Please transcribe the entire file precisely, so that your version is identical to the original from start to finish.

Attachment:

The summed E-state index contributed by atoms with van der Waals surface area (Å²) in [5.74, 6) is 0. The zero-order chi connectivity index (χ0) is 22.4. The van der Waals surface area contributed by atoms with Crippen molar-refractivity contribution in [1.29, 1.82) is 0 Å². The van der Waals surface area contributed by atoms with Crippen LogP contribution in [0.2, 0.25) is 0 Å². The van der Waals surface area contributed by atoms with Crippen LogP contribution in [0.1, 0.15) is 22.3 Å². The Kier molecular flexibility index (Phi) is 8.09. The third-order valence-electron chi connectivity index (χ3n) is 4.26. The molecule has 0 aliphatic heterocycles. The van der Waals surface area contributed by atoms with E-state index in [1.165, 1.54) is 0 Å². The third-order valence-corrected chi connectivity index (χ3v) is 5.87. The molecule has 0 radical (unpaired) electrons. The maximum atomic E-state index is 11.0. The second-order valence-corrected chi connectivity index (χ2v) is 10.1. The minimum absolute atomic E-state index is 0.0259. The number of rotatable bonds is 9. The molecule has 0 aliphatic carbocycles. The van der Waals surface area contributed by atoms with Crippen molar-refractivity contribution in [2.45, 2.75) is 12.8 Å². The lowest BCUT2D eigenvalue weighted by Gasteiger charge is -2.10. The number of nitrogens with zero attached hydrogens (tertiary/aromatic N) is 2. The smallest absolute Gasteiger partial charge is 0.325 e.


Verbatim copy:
The summed E-state index contributed by atoms with van der Waals surface area (Å²) in [5.74, 6) is 0. The zero-order chi connectivity index (χ0) is 22.4. The van der Waals surface area contributed by atoms with Crippen molar-refractivity contribution in [1.29, 1.82) is 0 Å². The van der Waals surface area contributed by atoms with Crippen LogP contribution in [0.2, 0.25) is 0 Å². The van der Waals surface area contributed by atoms with Crippen LogP contribution in [0.1, 0.15) is 22.3 Å². The Kier molecular flexibility index (Phi) is 8.09. The third-order valence-electron chi connectivity index (χ3n) is 4.26. The molecule has 0 aliphatic heterocycles. The van der Waals surface area contributed by atoms with E-state index in [1.165, 1.54) is 0 Å². The third-order valence-corrected chi connectivity index (χ3v) is 5.87. The molecule has 0 radical (unpaired) electrons. The maximum atomic E-state index is 11.0. The second-order valence-corrected chi connectivity index (χ2v) is 10.1. The minimum absolute atomic E-state index is 0.0259. The number of rotatable bonds is 9. The molecule has 0 aliphatic carbocycles. The van der Waals surface area contributed by atoms with Crippen molar-refractivity contribution in [2.45, 2.75) is 12.8 Å². The lowest BCUT2D eigenvalue weighted by Gasteiger charge is -2.10. The number of nitrogens with zero attached hydrogens (tertiary/aromatic N) is 2. The smallest absolute Gasteiger partial charge is 0.325 e.